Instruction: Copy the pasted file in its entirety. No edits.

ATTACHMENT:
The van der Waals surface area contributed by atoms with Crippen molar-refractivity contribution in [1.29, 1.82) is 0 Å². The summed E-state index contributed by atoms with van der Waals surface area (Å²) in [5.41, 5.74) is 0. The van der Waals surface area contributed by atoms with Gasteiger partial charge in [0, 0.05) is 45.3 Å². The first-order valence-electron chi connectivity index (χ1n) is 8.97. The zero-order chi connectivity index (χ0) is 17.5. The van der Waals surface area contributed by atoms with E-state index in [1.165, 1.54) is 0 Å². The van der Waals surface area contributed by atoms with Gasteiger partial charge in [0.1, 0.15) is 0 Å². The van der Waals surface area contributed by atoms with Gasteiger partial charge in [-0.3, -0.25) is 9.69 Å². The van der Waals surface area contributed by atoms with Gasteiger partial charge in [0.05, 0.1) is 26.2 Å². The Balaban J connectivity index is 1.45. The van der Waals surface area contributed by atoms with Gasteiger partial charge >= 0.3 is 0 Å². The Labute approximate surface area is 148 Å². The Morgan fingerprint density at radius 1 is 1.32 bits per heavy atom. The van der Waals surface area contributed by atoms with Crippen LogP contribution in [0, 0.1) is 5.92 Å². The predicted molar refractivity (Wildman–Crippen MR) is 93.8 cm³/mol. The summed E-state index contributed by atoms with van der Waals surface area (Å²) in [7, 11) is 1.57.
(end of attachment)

The van der Waals surface area contributed by atoms with Crippen molar-refractivity contribution in [1.29, 1.82) is 0 Å². The summed E-state index contributed by atoms with van der Waals surface area (Å²) in [5.41, 5.74) is 0. The van der Waals surface area contributed by atoms with Gasteiger partial charge in [0, 0.05) is 45.3 Å². The first-order valence-electron chi connectivity index (χ1n) is 8.97. The zero-order chi connectivity index (χ0) is 17.5. The van der Waals surface area contributed by atoms with E-state index in [1.165, 1.54) is 0 Å². The van der Waals surface area contributed by atoms with Gasteiger partial charge in [0.1, 0.15) is 0 Å². The van der Waals surface area contributed by atoms with Gasteiger partial charge in [-0.3, -0.25) is 9.69 Å². The van der Waals surface area contributed by atoms with Gasteiger partial charge in [0.05, 0.1) is 26.2 Å². The Balaban J connectivity index is 1.45. The van der Waals surface area contributed by atoms with Gasteiger partial charge >= 0.3 is 0 Å². The Labute approximate surface area is 148 Å². The Morgan fingerprint density at radius 1 is 1.32 bits per heavy atom. The van der Waals surface area contributed by atoms with Crippen LogP contribution in [0, 0.1) is 5.92 Å². The predicted molar refractivity (Wildman–Crippen MR) is 93.8 cm³/mol. The summed E-state index contributed by atoms with van der Waals surface area (Å²) in [7, 11) is 1.57.